Vec-1.0.5: Fixed-length lists and low-dimensional linear algebra.

Data.Vec.Packed

Description

Packed vectors : use these whenever possible. The polymorphic vector type is represented at run-time by a linked list of boxed values. Specialized, or packed types, store the vector components sequentially in memory, in a single boxed value. Definitions for vector operations, given in terms of polymorphic vectors, can be (almost) automatically propagated to packed types using the functions `pack` and `unpack`. The compiler can then specialize the definition to the packed type and produce efficient code.

Packed vectors are related to their unpacked representations by way of an associated type. An instance of class `PackedVec v` declares that `v` has a packed representation, and the type of that is `Packed v`. The packed constructors are named `Vec`NT where N is 2, 3 or 4 and T is `I`, `F` or `D` for `Int`, `Float` or `Double`. So the expression `Vec3D x y z` constructs a packed 3-vector of Doubles, the type of which is ```Packed (Vec3 Double)```. The constructor name is also a synonym for the packed type name, i.e., `type Vec3D = Packed (Vec3 Double)`, so the packed type acts as if it had been declared `data Vec3D = Vec3D x y z`.

`Storable`, `Num`, `Fractional`, `Fold`, `Map`, and `ZipWith` instances are provided for packed vectors, so some operations do not require pack/unpack. For example, `dot` does not require pack/unpack because it is defined in terms of `zipWith` and `fold`. However `transpose`, `det`, `gaussElim` and most others are recursive (i.e., defined in terms of the same operation on lower-dimensional vectors), and so you'll still need to use pack/unpack with these. This goes for `multmm` as well because it uses `transpose`. Some functions, like `multmv`, do not need their arguments to be unpacked, but the result is a polymorphic vector `(:.)`, so you will need to pack it again. I admit that this is awkward, and I'm still looking for a better way.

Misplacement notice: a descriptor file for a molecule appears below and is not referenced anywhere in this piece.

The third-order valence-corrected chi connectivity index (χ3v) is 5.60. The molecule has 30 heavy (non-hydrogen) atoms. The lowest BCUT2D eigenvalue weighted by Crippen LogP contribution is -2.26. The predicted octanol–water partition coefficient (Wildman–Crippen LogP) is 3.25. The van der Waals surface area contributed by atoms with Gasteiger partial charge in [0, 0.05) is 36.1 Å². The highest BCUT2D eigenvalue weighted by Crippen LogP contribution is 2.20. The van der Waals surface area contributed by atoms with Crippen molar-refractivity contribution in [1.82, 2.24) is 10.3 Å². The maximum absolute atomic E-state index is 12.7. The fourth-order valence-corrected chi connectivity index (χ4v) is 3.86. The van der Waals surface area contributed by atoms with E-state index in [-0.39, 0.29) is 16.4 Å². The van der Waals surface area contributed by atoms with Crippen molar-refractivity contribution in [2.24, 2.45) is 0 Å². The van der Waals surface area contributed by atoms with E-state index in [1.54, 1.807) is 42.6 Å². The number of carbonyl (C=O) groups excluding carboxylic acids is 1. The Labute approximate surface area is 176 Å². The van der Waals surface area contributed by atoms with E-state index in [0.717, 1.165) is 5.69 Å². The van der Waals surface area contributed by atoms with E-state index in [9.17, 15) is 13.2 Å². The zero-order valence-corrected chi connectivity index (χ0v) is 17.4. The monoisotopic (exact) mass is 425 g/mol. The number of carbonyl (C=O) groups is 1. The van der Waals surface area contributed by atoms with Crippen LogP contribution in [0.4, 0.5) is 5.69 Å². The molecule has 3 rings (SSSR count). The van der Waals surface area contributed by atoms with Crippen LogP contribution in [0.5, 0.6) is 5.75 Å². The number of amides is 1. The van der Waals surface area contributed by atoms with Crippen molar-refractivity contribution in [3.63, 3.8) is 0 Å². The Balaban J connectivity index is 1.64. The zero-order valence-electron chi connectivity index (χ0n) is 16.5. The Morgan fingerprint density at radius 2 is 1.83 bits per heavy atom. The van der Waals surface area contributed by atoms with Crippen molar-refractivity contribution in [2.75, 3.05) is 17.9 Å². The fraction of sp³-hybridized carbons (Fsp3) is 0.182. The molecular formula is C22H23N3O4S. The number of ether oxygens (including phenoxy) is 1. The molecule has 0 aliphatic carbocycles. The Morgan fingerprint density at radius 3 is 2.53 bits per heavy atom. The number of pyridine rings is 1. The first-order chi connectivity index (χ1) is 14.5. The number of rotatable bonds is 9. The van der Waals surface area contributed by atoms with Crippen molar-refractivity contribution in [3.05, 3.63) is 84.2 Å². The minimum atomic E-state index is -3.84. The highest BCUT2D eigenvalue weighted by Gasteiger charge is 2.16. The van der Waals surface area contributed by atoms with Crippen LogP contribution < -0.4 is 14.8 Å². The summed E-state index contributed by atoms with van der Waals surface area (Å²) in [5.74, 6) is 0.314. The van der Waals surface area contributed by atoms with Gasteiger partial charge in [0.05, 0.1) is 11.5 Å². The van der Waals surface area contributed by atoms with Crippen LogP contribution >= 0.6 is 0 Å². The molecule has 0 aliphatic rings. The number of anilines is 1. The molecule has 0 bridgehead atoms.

There are also instances for `Access`, `Take`, `Drop`, `Last`, `Head`, `Tail` and `Snoc`. These come in handy for things like quaternions and homogenous coordinates.

Synopsis

# Documentation

class PackedVec v whereSource

PackedVec class : relates a vector type to its space-optimized representation.

Associated Types

data Packed v Source

The packed representation of `v`

Methods

pack :: v -> Packed vSource

unpack :: Packed v -> vSource

Instances

 PackedVec (Vec4 Bool) PackedVec (Vec4 Double) PackedVec (Vec4 Float) PackedVec (Vec4 Int) PackedVec (Vec4 CInt) PackedVec (Vec4 CFloat) PackedVec (Vec4 CDouble) PackedVec (Vec3 Bool) PackedVec (Vec3 Double) PackedVec (Vec3 Float) PackedVec (Vec3 Int) PackedVec (Vec3 CInt) PackedVec (Vec3 CFloat) PackedVec (Vec3 CDouble) PackedVec (Vec2 Bool) PackedVec (Vec2 Double) PackedVec (Vec2 Float) PackedVec (Vec2 Int) PackedVec (Vec2 CInt) PackedVec (Vec2 CFloat) PackedVec (Vec2 CDouble)

packMat :: (Map row (Packed row) mat packedMat, PackedVec row) => mat -> packedMatSource

Construct a semi-packed matrix, one whose rows are packed.

unpackMat :: (Map (Packed row) row packedMat mat, PackedVec row) => packedMat -> matSource